Parametrization for a Poisson model with gamma distributed rates for correlated time periods


#1

When we fit a negative binomial (in the mean rate and dispersion parameter parameterization as opposed to the one with a precision parameter) data to counts, we can either do that using the negative binomial likelihood or equivalently with a Poisson likelihood plus a gamma distributed random subject effect. The latter formulation is how we can deal with multiple (correlated) observations for different time periods per subject that differ in some covariates (so that you cannot just add up the number of events and follow-up time).

I leave out the covariates in what follows below, because it’s does not seem that important in terms of how to parametrize the model (feel free to disagree), because I suspect it matters the most how I implement the random subject effect. I am wondering: Is there some clever way of parametrizing the random effects distribution akin to the centralized vs. non-centralized parametrization for normally distributed random effects?

I already noticed that for

random_patient_effect ~ gamma(1/kappa, 1);
aval ~ poisson_log( logmu + log(random_patient_effect) + log(kappa) + log_follow_up);

I get some issues “1: There were 2 chains where the estimated Bayesian Fraction of Missing Information was low. See http://mc-stan.org/misc/warnings.html#bfmi-low 2: Examine the pairs() plot to diagnose sampling problems”. However, the this is the best, I got, at all (and even seems to do better than the straightforward negative binomial likelihood, see below). At least this issue is presumably more benign than some (and possibly can be handled with more warm-up samples?).

Things are much worse, if I go for

random_patient_effect ~ gamma(1/kappa, 1/kappa);

in the above, which results in lots of divergent transitions, issues with the tree-depth and things like " Log rate parameter[xxx] is 1.#QNAN". Similarly, if I just have a single record per patient, then the below

aval ~ neg_binomial_2_log( logmu + log_follow_up, 1/kappa);

has problems (and can only be used for a single observation per subject) such as divergent transitions and “neg_binomial_2_log_lpmf: Precision parameter is 1.#INF, but must be finite”.

However, even if I hand-code the pdf for a gamma distributed random variable after log-transformation (see code below), I wonder whether I could parameterize this all more cleverly to improve sampling.

I realize that a normally distributed random effect could be an alternative (after all the log-normal distribution is somewhat similar to the gamma distribution), but it would be an easier sell to go with the model more closely related to the negative binomial model that people in the field are familiar with.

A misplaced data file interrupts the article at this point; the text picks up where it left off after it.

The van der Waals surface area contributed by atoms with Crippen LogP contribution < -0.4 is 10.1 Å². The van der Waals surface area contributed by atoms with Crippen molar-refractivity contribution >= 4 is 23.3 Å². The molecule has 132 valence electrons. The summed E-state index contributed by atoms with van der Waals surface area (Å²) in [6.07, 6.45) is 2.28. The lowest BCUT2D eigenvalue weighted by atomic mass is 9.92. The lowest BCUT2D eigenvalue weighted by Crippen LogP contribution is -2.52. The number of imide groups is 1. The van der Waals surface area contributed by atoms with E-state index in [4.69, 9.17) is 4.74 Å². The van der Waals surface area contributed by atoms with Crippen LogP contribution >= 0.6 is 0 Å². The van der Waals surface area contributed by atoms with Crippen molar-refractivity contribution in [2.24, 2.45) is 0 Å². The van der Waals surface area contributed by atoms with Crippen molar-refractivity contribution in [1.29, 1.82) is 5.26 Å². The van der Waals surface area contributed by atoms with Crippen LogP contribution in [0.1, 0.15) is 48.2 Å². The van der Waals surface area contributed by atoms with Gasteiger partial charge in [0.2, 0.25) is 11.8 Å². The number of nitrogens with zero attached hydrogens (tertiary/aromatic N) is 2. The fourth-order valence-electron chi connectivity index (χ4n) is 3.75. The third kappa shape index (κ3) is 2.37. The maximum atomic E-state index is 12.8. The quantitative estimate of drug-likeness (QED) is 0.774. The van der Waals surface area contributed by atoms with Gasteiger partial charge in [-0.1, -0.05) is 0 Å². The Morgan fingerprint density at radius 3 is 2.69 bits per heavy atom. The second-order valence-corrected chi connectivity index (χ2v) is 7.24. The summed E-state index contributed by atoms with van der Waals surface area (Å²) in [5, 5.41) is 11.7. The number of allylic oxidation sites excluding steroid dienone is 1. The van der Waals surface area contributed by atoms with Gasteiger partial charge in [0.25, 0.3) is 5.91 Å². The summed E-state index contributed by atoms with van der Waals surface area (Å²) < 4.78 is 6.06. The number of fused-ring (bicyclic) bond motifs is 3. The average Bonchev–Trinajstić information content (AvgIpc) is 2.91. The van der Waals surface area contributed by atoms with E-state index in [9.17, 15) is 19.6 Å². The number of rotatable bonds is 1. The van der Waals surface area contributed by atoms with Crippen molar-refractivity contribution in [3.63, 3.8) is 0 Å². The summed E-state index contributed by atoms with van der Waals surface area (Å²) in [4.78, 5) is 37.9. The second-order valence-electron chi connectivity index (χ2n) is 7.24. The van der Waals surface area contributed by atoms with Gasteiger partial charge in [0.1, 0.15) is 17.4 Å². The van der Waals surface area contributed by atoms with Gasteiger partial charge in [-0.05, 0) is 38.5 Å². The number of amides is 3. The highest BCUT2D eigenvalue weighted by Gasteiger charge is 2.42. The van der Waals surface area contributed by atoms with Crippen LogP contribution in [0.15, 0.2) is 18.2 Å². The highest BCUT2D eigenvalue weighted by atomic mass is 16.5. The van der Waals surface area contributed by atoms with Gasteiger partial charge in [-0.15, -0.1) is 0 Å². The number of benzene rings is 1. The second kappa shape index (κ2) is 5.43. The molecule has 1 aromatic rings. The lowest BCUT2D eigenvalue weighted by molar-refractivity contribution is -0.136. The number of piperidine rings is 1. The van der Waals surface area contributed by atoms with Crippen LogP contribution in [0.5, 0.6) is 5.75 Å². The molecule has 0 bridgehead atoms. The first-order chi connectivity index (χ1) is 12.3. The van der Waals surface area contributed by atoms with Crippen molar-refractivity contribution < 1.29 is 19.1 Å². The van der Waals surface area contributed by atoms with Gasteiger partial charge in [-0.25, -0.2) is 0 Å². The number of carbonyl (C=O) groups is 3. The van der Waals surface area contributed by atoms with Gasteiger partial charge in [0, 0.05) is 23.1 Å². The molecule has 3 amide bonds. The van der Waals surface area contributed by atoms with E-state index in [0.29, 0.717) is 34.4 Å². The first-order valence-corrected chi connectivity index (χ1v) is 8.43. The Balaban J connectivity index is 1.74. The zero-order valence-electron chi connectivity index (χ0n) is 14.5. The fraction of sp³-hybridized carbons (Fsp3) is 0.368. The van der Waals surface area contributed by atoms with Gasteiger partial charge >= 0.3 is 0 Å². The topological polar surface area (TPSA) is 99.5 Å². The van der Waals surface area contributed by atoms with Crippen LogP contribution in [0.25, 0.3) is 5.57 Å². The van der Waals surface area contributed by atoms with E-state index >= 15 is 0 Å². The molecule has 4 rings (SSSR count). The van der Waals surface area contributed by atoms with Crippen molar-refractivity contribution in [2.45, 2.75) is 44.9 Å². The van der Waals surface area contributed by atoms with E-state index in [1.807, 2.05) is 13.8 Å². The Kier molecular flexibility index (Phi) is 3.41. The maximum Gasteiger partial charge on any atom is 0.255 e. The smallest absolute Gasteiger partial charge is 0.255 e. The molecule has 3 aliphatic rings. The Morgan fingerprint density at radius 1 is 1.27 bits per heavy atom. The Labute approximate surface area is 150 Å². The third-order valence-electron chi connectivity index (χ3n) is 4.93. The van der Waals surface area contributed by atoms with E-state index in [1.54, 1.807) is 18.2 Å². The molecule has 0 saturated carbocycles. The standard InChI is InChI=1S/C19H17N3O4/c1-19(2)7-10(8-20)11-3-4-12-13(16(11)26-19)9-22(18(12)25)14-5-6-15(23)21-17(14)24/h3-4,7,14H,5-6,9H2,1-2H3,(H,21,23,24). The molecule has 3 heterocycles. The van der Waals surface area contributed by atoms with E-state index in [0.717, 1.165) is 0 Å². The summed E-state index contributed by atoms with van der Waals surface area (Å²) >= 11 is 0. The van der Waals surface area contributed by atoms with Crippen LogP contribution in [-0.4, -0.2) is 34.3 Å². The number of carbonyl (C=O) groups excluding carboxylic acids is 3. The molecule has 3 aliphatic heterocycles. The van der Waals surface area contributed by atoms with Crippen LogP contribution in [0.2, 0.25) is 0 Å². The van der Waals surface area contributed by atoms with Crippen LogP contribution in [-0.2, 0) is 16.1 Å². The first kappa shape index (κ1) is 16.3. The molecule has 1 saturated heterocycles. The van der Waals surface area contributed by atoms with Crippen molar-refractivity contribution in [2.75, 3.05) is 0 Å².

Here is how I am implementing this model at the moment. Any suggestions for improvements, efficiency gains and especially better parametrization would be most welcome. NB: For anyone trying this at home: providing Stan reasonable initial values are crucial for making any of this work (once you do the explicit random patient effect).

functions {
// PDF for a vector of log-transformed i.i.d. gamma distributed random variables
real loggammadist_lpdf(vector y, real alpha, real beta){
return sum(betay-exp(y-log(alpha)) - betalog(alpha) - lgamma(beta));
}
}

data {
int<lower=1> nrecords;
int<lower=0> aval[nrecords];
real<lower=0> follow_up[nrecords];
}

transformed data {
vector[nrecords] log_follow_up;
for (r in 1:nrecords) {
log_follow_up[r] = log(follow_up[r]);
}
}

parameters {
real logmu;
real<lower=0> kappa;
vector[nrecords] random_patient_effect;
}

model {
logmu ~ student_t(4, 0, 2.3);
kappa ~ student_t(4, 0, 2.3);
random_patient_effect ~ loggammadist(1/kappa, 1/kappa);

aval ~ poisson_log( logmu + random_patient_effect + log_follow_up);
}


#2

Hmm… quickly skimming over it a few points which could help:

  • I would sample 1/kappa directly, so inv_kappa… maybe even better to sample log_kappa such that the inversion is just a sign flip
  • I also would give logmu a normal; making mu log-normal (much easier to sample than those fatty t)
  • The gamma(1/kappa, 1) can be turned into Chi-Square variate by scaling with 1/2
  • The logdammadist_lpdf should be parametrized by log_alpha and log_beta

These points should improve numerical stability issues. The next step is to look at pairs plots and this new mcmc_parcoord plot in bayesplot may help. Maybe this gives some insight on what is going on and causing trouble.


#3

https://en.wikipedia.org/wiki/Negative_binomial_distribution#Gamma.E2.80.93Poisson_mixture

Looking about, I would have had modeled it as:

aval ~ poisson(lambda);
lambda ~ gamma(r, p / (1-p));
p = inv_logit(mu +random_patient_effect + log_follow_up);

r controls the shape of the counts … and lambda defines the process as whole.